The Joaquin Miller Conference at Shasta College in Redding, California. Who is Joaquin Miller? This from the conference web page:

"Poet of the Sierras", the founder of California's Arbor Day, prose stylist extraordinaire, horse thief, judge, Pony Express rider, newspaper editor, critic, gold miner, successful playwright, champion of Native American rights, Indian fighter, rogue and hero.

Why am I attending this conference? Because the people putting it on found out my brother and I wrote a radio play quite a few years ago that is based on a novel by Joaquin Miller.

I dug out the script and the reel to reel tapes of the radio play and son Simon transferred it onto a CD. I've been tweaking the CD, so I can take it there and play sections from the CD and also read portions of the script and ad lib the transitions between the scenes.

By Marc Beauchamp, Record Searchlight
June 1, 2005

A two-day conference on the life and literary legacy of poet and adventurer Joaquin Miller, who spent his formative years prospecting for gold and living among American Indians of the north state, will be Oct. 14-15 at Shasta College.

The free event, underwritten by the Redding Rancheria, will feature panels, poetry readings, academic papers and dramatizations of the work of the writer known as "the poet of the Sierras."

Speakers will include Pit River Indian author Darryl "Babe" Wilson, historian Margaret Guilford-Kardell and writer Ken Babbs, a longtime friend and collaborator of Ken Kesey, author of "One Flew Over the Cuckoo's Nest." Babbs was one of the fabled Merry Pranksters on Kesey's psychedelic bus and in the late '70s wrote a radio dramatization of Miller's life.

Miller is perhaps best known for his poem "Columbus." With its famous refrain "Sail on! sail on! and on!," it was a staple of grade school English texts.

Born Cincinnatus Hiner Miller, he adopted the name Joaquin after the legendary California bandit Joaquin Murietta.

As a youth, Miller left his Quaker parents in Oregon and came to the north state, where he mined for gold and was briefly jailed in Shasta for stealing a horse.

Wounded in the Battle of Castle Crags between settlers and Indians, Miller claimed to have been taken to an Indian camp and nursed back to health by an elderly Indian woman.

He later married the daughter of a Wintu chief and fathered a daughter they named Calle Shasta.

He wrote of these and other adventures in his second book, "Life Among the Modocs," published in 1973.

"Salinas has (John) Steinbeck. We have Joaquin Miller," said amateur historian Jay Thompson of Redding, a conference organizer along with Dottie Smith, Shasta College Museum curator.

Miller's poetry initially was panned by American critics, but he found fame in Europe, where he paraded about in Buffalo Bill-style regalia and read his poems in London drawing rooms while standing on a bearskin rug.

He spent his later years -- he died in 1913 -- on a 75-acre spread in the Oakland Hills known as the Hights, which attracted literary figures of the day such as Ambrose Bierce.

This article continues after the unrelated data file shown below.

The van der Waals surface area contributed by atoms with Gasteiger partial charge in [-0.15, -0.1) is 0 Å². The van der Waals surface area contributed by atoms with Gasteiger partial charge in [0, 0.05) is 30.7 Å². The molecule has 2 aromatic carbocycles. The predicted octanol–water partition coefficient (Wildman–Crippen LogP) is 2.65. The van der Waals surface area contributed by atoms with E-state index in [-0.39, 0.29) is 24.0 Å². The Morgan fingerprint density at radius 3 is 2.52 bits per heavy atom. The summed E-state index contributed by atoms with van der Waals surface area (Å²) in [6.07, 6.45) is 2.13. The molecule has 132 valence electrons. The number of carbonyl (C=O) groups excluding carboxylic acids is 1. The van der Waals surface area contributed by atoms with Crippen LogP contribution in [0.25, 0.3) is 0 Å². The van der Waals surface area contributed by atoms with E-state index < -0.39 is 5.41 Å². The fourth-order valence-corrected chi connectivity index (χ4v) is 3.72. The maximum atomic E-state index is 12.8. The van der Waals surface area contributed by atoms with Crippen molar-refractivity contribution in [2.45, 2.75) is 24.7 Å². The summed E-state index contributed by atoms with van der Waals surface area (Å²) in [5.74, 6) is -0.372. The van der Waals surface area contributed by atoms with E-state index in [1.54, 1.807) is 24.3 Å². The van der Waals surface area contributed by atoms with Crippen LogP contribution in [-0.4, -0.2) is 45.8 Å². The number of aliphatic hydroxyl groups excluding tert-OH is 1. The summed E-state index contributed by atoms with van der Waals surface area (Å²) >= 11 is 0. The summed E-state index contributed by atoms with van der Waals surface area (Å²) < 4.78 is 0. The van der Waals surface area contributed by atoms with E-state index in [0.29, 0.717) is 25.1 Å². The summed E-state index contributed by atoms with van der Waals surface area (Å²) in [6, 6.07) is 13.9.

Thompson hopes the event will attract Miller fans from around the West.

"As a Western literary figure, he's up there with Mark Twain, Jack London and Bret Harte," said Thompson.

On a wall in the office of his downtown clothing store, Thompson has a favorite Joaquin Miller poem. It reads:

"In men whom men pronounce divine/

I see so much of sin and blot/

In men who men denounce as ill/

I see so much of goodness still/

I hesitate to draw the line between the two/

When God has not."

Reporter Marc Beauchamp can be reached at 225-8221 or at

To read more about the conference and who is attending and the schedule of events go to:



Mitten zee Unwritten History CD in one hand and a bundle of scripts in the other, the ol' Capn hies out at an early hour, heading over the pass down to the head of the Sacramento Valley for the conference at Shasta College.


the Report

The Joaquin Miller Conference at Shasta College in Redding, California over the weekend was a rip roaring water success with scholars and students and aficianadoes from all over come to revel in the exploits and works of the famous poet of the Sierras, no not John Muir, you duncee, Joaquin hisself. Then there was me, or I, or the eyes had it, checking out a skypilot/prankster pop sorta character with artistic and literary pretensions come to lay a so-called radio play on the audience. Turned out to be okay. I was nervous as a virgin at a harlot's house party but overcame my shyness and quit stuttering and stammering and shuffling my papers long enough to wow 'em with clear diction and two syllable words, qualifying myself for the speakers okay and an 8.2 rating from the judges at the rear.

Mt. Shasta

Wanting to avoid the trucks passing trucks on the long winding hills of I-5 between Oregon and Clifornia I decided to go over the Willamette Pass and down hwy 97, a straight shot to Weed, California, but I didn't know about the construction that held me up for half hour stretches and then the left front tire that was pulling and then wobbling didn't help my mental state either until I spotted the Les Schwab Tire Store in Weed and forked out fifty bucks for a new tire, got on I-5 and drove straight and true and fast to Redding to get there at seven PM right on the dot for the opening of the conference only to find I didn't have the map or directions to either Shasta College or my motel and if it werern't for the unerring solar guidance system hardwird into every skypilot soul I would have missed the turnoff I took in desperation and never have seen the motel sitting there beckoning with red neon, my home away from home, and here I would find out how to get to the conference were it not for the hostess without the mostest telling me my room wasn't paid for as per my instructions so what the hell I'd straighten it out at the conference itself, can you give me directions to the place?